On Sunday, an epic saga came to an end. Republican gubernatorial candidate Rick Snyder and Democratic candidate Virg Bernero finally faced off in a debate.

Okay, the saga wasn’t that epic. But it was quite a journey to get Snyder — an Ann Arbor businessman and University alum — and Bernero — the mayor of Lansing — to the debate they participated in last night at a Detroit Public Television studio.

Snyder initially rejected Bernero’s requests for a debate. Negotiations stalled after the number and type of debates was disputed by Snyder. But Bernero was persistent. He resorted to a bit of name-calling and eventually showed up unannounced at a town hall meeting Synder was holding on Sept. 13. Snyder, unable to tell Bernero to buzz off without looking really bad, invited Bernero on stage to hold an impromptu debate. Shortly thereafter, the two finally hammered out a deal to hold a formal, televised debate. In all likelihood, this will be the only public debate the two have.

It’s no surprise that Bernero pushed so hard for a debate — or that Snyder seemed reluctant. Bernero has trailed in the polls since he won the primary election in August and he needs to get his face and plan out to more voters. Meanwhile, Snyder’s “Nerd” campaign has paid off well. People know his name, and things are looking pretty good for him — he’s still ahead by about 20 points in the polls, according to a Sunday Detroit Free Press article. He probably figured that any debate could only hurt his lead.

Though I recognize that holding a debate may not have been the best decision from a campaign-management point of view, I’m glad that Snyder and Bernero got to face off. Debates can be boring — especially to college students – but they’re important.

I don’t think that debates are important for the same reason that a lot of people do — I don’t think that they actually help people make up their minds. They may occasionally be the tipping factor for undecided voters, but I think that, for the most part, people already know who’s going to get their vote when they sit down to watch the debate on TV.

Instead, the value of these debates is that they inform voters about the nuances of the state’s problems and the candidate’s solutions. These candidates don’t have the time in a 1-minute TV ad to explain their stance on the economy. And the chances of voters actually reading through the huge chunks of text on candidates’ websites to learn about tax breaks are slim to none. But at a debate, viewers can get a concise description of candidates’ plans that are easy to understand and help them learn about the problems and possible solutions. And if candidates manage to strike a chord with voters during these debates, maybe those websites will see a bit more traffic.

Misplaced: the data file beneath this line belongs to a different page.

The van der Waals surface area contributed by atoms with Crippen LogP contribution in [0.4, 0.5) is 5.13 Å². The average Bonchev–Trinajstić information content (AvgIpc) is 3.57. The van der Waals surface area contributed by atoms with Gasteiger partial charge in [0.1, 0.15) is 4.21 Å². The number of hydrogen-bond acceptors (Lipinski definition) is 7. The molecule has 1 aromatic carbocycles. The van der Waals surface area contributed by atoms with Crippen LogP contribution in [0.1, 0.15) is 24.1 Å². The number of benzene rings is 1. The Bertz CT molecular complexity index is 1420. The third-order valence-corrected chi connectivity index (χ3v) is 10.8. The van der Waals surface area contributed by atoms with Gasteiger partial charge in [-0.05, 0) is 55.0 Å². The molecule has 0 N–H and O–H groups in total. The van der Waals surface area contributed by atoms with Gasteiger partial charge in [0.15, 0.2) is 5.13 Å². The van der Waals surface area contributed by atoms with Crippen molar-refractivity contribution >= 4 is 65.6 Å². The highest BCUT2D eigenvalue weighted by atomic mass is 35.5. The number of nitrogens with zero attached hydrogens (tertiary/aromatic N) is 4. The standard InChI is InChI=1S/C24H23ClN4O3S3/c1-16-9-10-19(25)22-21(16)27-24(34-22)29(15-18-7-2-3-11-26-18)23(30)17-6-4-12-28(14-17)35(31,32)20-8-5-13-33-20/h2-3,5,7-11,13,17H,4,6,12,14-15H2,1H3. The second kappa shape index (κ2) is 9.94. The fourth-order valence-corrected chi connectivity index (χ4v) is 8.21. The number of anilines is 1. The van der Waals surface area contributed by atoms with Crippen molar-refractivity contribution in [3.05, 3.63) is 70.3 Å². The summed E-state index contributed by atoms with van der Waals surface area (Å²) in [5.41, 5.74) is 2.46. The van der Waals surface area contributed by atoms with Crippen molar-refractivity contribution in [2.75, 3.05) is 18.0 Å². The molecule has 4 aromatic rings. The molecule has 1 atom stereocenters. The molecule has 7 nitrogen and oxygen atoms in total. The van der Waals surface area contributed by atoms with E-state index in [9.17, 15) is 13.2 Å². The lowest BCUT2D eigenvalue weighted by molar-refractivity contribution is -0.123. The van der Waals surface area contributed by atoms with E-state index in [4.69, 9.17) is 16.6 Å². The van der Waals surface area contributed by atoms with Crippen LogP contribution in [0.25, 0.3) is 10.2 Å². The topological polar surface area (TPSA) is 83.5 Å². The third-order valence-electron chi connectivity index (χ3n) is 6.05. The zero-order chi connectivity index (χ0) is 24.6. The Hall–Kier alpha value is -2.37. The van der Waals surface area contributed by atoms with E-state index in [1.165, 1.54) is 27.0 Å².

The problem with these sorts of political debates is that they almost always turn into a whole lot of mudslinging. Candidates shoot poorly-veiled barbs at one another, trying to convince voters that their opponent is either a) a horrible person, b) incompetent or c) corrupt. Instead of a frank discussion about how to deal with the state’s problems, debates are always layered with competitive subtext. But I suppose that’s unavoidable in the context of elections. Candidates need to make themselves seem better than their opponents to garner votes if they want to win. But that imperative makes people miss out on the value of real discussion.

As editorial page editor of the Daily, I love informed discussion. I thrive on it. I believe in an individual’s right to express an opinion (let’s all take a moment to appreciate the First Amendment) and the responsibility to listen to another’s point of view and consider what they have to say. You don’t have to agree with someone with an opposing point of view, but a diverse set of thoughts will help you refine your own opinions. That’s one of the reasons that I — a conservative — can handle working at a traditionally liberal newspaper. It’s also why I value responsive content like viewpoints and letters to the editor, which encourage thoughtful debate on campus.

As usual, both candidates implied negative things about their opponent at last night’s debate — Bernero wasted no time in stating that Snyder was nowhere to be found when the automotive industry fell. But we also learned about the candidates and their plans to fix Michigan. And that education is what makes the debate worth the time.

Rachel Van Gilder is the Daily’s editorial page editor. She can be reached at rachelvg@umich.edu.

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